Dwarfing Effects of Chlormequat Chloride and Uniconazole on Potted Baby Primrose

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  • 1 Beijing Key Laboratory of Ornamental Plants Germplasm Innovation & Molecular Breeding, National Engineering Research Center for Floriculture, Beijing Laboratory of Urban and Rural Ecological Environment of Beijing Municipal Education Commission, College of Landscape Architecture, Beijing Forestry University, Beijing, 100083, China
  • 2 Mid-Florida Research and Education Center, University of Florida, Institute of Food and Agricultural Sciences, Department of Environmental Horticulture, 2725 South Binion Road, Apopka, FL 32703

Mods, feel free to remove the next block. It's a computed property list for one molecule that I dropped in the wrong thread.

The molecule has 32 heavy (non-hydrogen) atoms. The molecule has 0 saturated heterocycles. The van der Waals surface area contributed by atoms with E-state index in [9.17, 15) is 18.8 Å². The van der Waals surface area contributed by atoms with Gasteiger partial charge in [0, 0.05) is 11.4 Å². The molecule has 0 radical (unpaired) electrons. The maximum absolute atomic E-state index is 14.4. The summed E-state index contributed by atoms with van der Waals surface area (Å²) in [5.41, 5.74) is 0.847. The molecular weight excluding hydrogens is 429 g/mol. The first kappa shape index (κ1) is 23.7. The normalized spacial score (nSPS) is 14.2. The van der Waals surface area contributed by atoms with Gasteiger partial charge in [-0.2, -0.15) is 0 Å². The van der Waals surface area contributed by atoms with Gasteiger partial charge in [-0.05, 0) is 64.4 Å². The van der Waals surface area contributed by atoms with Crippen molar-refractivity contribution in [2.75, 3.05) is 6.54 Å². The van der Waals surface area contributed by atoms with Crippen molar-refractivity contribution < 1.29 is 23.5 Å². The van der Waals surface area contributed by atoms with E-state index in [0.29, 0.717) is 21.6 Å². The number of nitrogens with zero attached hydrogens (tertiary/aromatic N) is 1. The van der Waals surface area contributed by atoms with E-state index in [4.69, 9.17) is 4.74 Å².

Baby primrose (Primula forbesii) is a newly cultivated and valuable ornamental plant with great market potential for both indoor and landscape use. As a container plant, baby primrose has long, weak flower stalks that can easily lodge, resulting in poor-quality plants, especially during transportation. To control plant height and subsequently prevent flower peduncle lodging, we investigated the effects of two plant growth regulators (PGRs), chlormequat chloride (CCC) at 0, 250, 500, or 750 ppm and uniconazole (UNI) at 25, 50, or 75 ppm on growth, development, and flowering of two cultivars of baby primrose, Fragrant Luolan and Red Star. Plant growth regulators at the proposed concentrations were applied twice throughout the experiment. Both PGRs significantly suppressed plant height in both cultivars, with a 16% to 27% reduction by CCC and 50% to 59% by UNI compared with untreated plants. Among CCC-treated groups, plants were shortest when CCC was applied at 500 ppm; plant height was suppressed more when treated with UNI. In both cultivars, UNI significantly suppressed the first, second, and third peduncle lengths. Furthermore, CCC affected peduncle length, but to a lesser extent than UNI. Plant growth regulator applications generally had little effect on flower characteristics of baby primrose. Neither PGRs influenced the inflorescence number and flower size; however, PGRs did increase the number of floral whorls and suppressed pedicel length of ‘Red Star’. New leaf growth was suppressed by both PGRs. In addition, peduncle cell length and width were both significantly suppressed by PGR applications. We concluded that two foliar applications of UNI at 25 ppm comprised the most effective method of controlling baby primrose plant height while maintaining desirable flower traits at a relatively low production cost. Results of this study provide guidance for techniques that can be used to effectively control the plant height of potted baby primrose for commercial greenhouse production.